12 Aug 2016

Housing charity to buy 1124 Tauranga state houses

6:37 pm on 12 August 2016

The country's biggest non-government social housing provider is to buy more than 1000 state houses in Tauranga.

A group of state houses in a South Auckland suburb.

Photo: RNZ / Claire Eastham-Farrelly

Housing New Zealand Minister Bill English said the agreement for Accessible Properties to buy 1124 HNZ properties would soon be finalised, and the charity was expected to starting managing them next year.

"The status quo of one very large state-run provider is not doing a good enough job supporting vulnerable people," Mr English said.

"Letting community organisations provide housing support and services to better connect tenants to the other social agencies they need is a critical way of doing that."

Accessible Properties general manager Andrew Wilson said it was keen to put more resources into tenancy management in Tauranga and cement connections with local iwi.

"What changes is, I think, a tenancy-focused tenancy management services, and a desire to look at the portfolio and make it better suited to the current and future need."

The IHC subsidiary already manages more than 1600 properties, including 500 in the Waikato/Bay of Plenty.

To get the properties, Accessible had to outbid two other companies - Hapori Connect Tauranga and Kainga Community Housing Partners.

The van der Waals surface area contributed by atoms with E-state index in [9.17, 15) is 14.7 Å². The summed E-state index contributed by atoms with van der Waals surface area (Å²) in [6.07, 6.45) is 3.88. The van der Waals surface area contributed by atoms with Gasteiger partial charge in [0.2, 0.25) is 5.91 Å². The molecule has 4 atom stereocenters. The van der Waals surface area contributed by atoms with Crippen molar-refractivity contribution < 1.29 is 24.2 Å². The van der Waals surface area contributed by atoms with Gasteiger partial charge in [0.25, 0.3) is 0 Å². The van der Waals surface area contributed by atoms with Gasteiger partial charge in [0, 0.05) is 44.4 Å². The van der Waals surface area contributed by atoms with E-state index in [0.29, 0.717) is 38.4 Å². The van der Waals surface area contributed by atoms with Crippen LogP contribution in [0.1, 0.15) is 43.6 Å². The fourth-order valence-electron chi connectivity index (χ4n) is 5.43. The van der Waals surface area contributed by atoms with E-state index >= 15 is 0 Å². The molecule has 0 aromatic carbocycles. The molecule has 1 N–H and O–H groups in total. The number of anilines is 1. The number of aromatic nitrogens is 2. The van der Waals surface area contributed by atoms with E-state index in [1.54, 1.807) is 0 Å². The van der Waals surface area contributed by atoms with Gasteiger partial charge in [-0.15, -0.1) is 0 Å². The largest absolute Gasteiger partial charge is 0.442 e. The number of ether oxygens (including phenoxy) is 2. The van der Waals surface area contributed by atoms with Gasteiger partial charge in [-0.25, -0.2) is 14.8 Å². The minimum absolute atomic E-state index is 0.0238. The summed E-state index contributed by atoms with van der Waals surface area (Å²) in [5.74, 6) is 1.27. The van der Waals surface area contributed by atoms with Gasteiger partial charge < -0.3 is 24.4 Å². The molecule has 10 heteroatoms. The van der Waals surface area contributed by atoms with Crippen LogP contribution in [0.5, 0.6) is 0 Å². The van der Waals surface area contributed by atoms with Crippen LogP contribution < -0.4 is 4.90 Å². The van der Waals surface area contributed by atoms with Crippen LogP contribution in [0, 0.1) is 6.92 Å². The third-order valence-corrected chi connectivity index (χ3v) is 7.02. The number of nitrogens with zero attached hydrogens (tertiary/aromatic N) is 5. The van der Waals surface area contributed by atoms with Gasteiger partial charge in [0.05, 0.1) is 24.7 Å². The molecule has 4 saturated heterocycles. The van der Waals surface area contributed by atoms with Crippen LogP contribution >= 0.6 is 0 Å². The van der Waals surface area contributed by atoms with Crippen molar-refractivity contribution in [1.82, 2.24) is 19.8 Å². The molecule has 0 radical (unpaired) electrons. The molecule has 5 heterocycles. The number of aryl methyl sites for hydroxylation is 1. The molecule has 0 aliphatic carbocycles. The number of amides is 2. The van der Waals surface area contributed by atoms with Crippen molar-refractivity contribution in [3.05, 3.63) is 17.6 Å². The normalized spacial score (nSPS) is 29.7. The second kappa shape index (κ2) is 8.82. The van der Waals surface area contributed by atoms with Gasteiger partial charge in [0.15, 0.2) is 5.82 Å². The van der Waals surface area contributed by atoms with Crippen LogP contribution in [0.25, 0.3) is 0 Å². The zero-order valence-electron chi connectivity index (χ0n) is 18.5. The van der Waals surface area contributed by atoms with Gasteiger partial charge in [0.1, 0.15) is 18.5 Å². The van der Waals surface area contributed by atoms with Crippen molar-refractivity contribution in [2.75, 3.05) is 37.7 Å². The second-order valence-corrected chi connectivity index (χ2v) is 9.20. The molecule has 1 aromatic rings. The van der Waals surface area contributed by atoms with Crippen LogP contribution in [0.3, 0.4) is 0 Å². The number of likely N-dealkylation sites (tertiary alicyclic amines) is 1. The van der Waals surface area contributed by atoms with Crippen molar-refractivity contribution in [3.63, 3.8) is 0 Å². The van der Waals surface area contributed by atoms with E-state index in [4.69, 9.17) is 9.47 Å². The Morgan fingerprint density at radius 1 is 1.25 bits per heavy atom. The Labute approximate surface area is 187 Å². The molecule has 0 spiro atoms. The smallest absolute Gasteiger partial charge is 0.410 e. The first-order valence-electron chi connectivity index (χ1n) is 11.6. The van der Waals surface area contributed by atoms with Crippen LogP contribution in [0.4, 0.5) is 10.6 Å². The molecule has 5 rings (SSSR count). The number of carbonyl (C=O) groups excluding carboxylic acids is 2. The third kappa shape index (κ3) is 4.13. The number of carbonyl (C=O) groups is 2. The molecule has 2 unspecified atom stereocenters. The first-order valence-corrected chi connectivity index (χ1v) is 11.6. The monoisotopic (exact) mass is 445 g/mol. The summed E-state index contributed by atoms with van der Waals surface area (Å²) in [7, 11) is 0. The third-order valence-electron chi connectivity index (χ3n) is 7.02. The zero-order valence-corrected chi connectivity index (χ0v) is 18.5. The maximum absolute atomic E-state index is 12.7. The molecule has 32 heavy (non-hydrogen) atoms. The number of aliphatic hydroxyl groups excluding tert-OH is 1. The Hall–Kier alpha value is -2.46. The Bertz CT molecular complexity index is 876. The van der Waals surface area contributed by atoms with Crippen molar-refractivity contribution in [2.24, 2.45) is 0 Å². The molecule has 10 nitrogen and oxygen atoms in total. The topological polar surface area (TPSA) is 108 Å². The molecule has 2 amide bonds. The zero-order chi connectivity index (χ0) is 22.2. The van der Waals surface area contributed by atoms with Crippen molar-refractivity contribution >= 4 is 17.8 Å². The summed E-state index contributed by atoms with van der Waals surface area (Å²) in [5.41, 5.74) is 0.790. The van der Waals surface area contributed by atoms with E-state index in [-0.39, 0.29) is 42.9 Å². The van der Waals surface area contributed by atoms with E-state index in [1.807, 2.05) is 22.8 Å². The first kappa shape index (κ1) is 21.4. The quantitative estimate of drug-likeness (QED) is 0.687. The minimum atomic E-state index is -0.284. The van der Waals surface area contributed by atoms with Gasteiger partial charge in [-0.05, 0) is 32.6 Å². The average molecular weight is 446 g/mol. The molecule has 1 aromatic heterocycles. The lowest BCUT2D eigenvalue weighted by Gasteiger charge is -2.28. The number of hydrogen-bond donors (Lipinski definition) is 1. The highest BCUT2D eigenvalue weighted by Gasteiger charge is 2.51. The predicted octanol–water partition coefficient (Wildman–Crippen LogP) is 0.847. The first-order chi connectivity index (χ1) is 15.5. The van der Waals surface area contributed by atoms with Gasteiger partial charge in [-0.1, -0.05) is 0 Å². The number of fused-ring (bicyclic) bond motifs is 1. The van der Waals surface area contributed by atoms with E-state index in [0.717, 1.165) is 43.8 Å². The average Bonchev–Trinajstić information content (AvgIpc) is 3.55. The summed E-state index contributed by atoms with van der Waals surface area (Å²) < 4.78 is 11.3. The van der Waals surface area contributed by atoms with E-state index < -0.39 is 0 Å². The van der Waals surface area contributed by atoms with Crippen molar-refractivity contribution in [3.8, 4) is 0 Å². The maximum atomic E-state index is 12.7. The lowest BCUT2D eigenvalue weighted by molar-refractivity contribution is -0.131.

There had been protests against the sale by some Tauranga locals, who were concerned that over time the move would result in less social housing.

The Labour Party - which opposed selling state houses - said an ownership change would not help "desperate Tauranga families living in garages and campgrounds" to find an affordable rental.

Housing spokesperson Phil Twyford said it was "immoral" for the government to be selling state houses.

"It is untenable for National to persist with their state house sell-off when the country is in the grip of a housing crisis," he said.

"It should pull the plug on the sell-off now, and commit to a massive house-building programme."

However, Mr Twyford said it was marginally better that a New Zealand-owned company won the right to buy the homes, rather than an overseas firm.

Earlier this year, the sale of state houses in Invercargill was suspended when the only group to submit a proposal pulled out.

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